See what I mean about that disconnect?

People ask me all the time when it all went wrong for Detroit, and I consistently point to the decade of the 80s as the domestic industry's downfall. Back in those bad old days, when what used to be called the Big Three were churning out abysmally-designed cars and trucks with even worse quality, the dealers were forced to do quality fixes on-the-fly because the products they received from the factory were so bad, that they couldn't sell them without at least a day of fixing/repairing/finishing in the shop before they were ready to be put on the showroom floor. And that was for the "good" dealers. The bad dealers would just throw them out there on the lot and let their customers fend for themselves. This smorgasbord of bad juju resulted in the following:

1. The domestic dealers began to mistrust the manufacturers (if not flat-out despise them), because the manufacturers were dumping pieces of crap on their doorsteps that required major attention in order to be made presentable for sale, while the guy or gal down the street with the Toyota or Honda or Nissan store had none of that drama to deal with. On top of that, the domestic dealers then had to bear the brunt of the hordes of justifiably pissed-off consumers when they had problems with their vehicles down the road because of the inferior quality that the manufacturers were building in. Thus the distrust and dislike for the domestic manufacturers on the part of their dealers grew even more (not to mention the customers' dislike) - and in the midst of battling the manufacturers for every last dime of warranty reimbursement, they started angling for an Asian franchise for themselves.

2. After one too many horror stories about domestic cars and trucks were passed on by word of mouth, people began to give the competition a try. And after ownership experiences that were usually summed up by the words "nothing whatsoever went wrong with the vehicle the entire time I owned it," the word-of-mouth tide turned inexorably toward the imports' favor, as more and more people drifted away from domestic showrooms, never to return. Now, there are hundreds of thousands of families all across America who have never had a domestic car in their driveways. Ever. And Detroit is faced with the sobering reality that the pissed-off customers will never come back. Not only that, these consumers won't even consider a domestic-built car or truck now, even when there are legitimate reasons to do so.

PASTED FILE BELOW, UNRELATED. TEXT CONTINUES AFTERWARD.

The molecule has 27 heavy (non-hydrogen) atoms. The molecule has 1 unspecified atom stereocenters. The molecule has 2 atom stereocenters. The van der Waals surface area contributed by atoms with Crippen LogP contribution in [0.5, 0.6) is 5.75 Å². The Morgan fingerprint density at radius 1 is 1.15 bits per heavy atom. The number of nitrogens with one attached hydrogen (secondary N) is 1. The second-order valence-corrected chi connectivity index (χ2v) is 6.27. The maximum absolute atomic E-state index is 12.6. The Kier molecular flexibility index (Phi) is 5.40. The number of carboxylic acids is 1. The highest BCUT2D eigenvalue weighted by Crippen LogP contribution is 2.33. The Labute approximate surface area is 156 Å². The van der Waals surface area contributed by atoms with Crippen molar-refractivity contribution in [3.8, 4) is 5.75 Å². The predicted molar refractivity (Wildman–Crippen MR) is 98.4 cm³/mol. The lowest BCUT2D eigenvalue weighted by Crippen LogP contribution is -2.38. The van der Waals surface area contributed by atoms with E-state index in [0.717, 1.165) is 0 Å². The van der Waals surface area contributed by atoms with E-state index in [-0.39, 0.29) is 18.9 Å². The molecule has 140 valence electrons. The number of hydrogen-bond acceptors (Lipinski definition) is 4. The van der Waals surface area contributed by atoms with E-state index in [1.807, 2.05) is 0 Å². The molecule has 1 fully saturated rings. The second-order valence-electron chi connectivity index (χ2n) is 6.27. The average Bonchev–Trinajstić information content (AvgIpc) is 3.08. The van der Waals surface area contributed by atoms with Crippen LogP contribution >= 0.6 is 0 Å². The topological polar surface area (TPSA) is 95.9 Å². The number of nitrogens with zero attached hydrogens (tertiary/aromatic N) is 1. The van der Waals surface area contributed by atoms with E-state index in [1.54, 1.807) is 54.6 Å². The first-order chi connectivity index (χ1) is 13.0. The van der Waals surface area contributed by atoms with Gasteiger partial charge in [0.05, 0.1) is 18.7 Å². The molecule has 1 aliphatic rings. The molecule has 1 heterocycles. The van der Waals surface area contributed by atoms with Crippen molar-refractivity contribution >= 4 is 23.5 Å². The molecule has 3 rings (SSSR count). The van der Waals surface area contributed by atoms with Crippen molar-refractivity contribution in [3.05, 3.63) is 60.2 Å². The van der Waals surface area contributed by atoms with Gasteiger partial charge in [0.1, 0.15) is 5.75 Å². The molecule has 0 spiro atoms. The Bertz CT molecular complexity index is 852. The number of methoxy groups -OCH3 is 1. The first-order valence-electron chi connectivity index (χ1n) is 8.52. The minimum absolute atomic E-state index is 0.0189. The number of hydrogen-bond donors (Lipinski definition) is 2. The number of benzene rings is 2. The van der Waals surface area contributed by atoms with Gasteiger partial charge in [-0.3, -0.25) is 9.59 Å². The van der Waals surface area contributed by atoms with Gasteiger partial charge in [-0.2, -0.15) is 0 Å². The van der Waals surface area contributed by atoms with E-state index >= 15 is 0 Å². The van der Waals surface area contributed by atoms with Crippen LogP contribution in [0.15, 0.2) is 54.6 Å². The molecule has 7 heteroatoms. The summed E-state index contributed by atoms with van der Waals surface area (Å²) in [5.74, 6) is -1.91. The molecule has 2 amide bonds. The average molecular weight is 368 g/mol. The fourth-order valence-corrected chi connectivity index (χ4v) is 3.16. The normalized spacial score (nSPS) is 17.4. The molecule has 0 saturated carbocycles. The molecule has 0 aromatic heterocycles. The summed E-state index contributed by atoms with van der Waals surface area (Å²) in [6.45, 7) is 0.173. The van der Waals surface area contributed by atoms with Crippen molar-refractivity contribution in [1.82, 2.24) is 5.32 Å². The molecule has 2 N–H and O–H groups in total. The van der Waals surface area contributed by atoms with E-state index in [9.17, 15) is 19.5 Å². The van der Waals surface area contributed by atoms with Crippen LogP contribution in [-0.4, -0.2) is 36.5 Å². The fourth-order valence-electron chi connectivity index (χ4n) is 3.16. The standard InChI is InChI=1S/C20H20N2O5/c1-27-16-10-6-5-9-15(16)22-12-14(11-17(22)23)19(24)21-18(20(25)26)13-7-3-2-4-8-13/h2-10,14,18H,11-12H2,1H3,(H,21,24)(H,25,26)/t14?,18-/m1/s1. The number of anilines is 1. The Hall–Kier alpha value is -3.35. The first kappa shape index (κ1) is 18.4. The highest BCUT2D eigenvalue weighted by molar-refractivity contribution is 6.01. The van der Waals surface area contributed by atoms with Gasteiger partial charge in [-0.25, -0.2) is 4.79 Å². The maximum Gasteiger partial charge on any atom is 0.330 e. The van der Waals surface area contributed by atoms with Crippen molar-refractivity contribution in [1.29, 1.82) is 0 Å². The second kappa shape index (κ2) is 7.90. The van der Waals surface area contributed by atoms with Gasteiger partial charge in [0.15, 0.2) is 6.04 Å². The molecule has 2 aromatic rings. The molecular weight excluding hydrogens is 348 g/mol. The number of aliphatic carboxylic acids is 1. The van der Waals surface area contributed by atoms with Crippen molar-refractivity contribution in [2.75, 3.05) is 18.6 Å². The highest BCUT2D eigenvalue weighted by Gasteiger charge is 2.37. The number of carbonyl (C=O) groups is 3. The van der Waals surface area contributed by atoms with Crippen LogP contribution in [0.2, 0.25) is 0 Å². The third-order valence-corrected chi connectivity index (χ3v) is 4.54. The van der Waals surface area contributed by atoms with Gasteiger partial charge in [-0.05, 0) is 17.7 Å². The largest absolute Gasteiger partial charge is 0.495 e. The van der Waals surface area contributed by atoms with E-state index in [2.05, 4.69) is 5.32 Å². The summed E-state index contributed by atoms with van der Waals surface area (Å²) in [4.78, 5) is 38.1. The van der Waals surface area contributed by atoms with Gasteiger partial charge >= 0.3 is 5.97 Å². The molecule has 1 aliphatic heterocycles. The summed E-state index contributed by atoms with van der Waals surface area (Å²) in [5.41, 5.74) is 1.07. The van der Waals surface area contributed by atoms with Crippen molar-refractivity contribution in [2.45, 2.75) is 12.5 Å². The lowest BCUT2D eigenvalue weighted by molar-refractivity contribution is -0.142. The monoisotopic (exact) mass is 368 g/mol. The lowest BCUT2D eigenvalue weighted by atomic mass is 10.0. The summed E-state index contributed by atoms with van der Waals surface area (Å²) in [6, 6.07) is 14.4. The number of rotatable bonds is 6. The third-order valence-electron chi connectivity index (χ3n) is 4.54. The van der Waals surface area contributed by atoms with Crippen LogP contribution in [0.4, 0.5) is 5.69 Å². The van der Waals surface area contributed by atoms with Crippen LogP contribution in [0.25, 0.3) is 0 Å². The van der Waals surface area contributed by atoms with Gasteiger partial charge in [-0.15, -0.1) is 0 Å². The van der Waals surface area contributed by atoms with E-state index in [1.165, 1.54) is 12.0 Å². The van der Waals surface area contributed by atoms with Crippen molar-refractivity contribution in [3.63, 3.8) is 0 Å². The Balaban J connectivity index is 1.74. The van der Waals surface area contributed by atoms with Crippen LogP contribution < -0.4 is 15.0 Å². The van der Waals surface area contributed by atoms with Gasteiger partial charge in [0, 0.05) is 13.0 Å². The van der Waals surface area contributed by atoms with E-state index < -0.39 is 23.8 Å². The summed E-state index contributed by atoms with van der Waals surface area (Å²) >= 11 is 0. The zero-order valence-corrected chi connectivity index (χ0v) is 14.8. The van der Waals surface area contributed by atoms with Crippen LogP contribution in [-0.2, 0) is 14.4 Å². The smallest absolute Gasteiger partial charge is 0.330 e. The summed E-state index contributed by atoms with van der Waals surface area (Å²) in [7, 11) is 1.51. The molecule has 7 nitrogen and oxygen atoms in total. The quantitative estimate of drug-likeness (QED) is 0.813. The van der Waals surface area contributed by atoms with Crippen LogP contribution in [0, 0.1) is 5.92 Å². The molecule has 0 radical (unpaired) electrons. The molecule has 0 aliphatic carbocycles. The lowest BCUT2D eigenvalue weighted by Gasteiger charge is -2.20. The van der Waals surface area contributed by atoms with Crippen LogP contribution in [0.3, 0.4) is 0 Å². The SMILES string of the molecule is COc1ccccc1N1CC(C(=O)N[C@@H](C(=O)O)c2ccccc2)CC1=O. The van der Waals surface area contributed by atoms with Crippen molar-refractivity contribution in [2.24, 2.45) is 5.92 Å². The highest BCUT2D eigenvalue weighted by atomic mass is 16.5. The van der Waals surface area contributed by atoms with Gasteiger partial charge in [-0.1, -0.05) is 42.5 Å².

Thus, the dilemma Detroit finds itself facing right now: How do you get people to consider these new, ultra-competitive vehicles, which are in many cases equal to the competition and in some cases best in class? Is it by playing the CSI dance? In a word no - especially when it's being conducted like a game with little or no impact or meaning.

Ever since Toyota founded a car brand - Lexus - on the concept of customer service first and foremost, the other manufacturers have been doing everything in their power to catch up to them. The explosion of latte lounges, business centers and flat screen TVs in dealerships is a sight to behold, but is that really what people are looking for or need in order to visit a domestic dealership?

How about no?

American consumers had it ingrained in their collective skulls back in the dismal 80s that domestic dealer showrooms were something to avoid at all costs. And domestic dealers' service departments? Don't even think about it. Is it that difficult to see why the quick oil change center concept became a phenomenon overnight? People want nothing to do with a typical car dealership's service department, and no amount of free lattes is going to change that, either.

So, what can dealerships do in an attempt to combat this situation? If American consumers are avoiding shopping in domestic showrooms, why in their right minds would they consider having any service work done there - even if they still are driving a domestic car or truck? Especially when contemporary cars and trucks virtually require little or no service in the first 30,000 miles?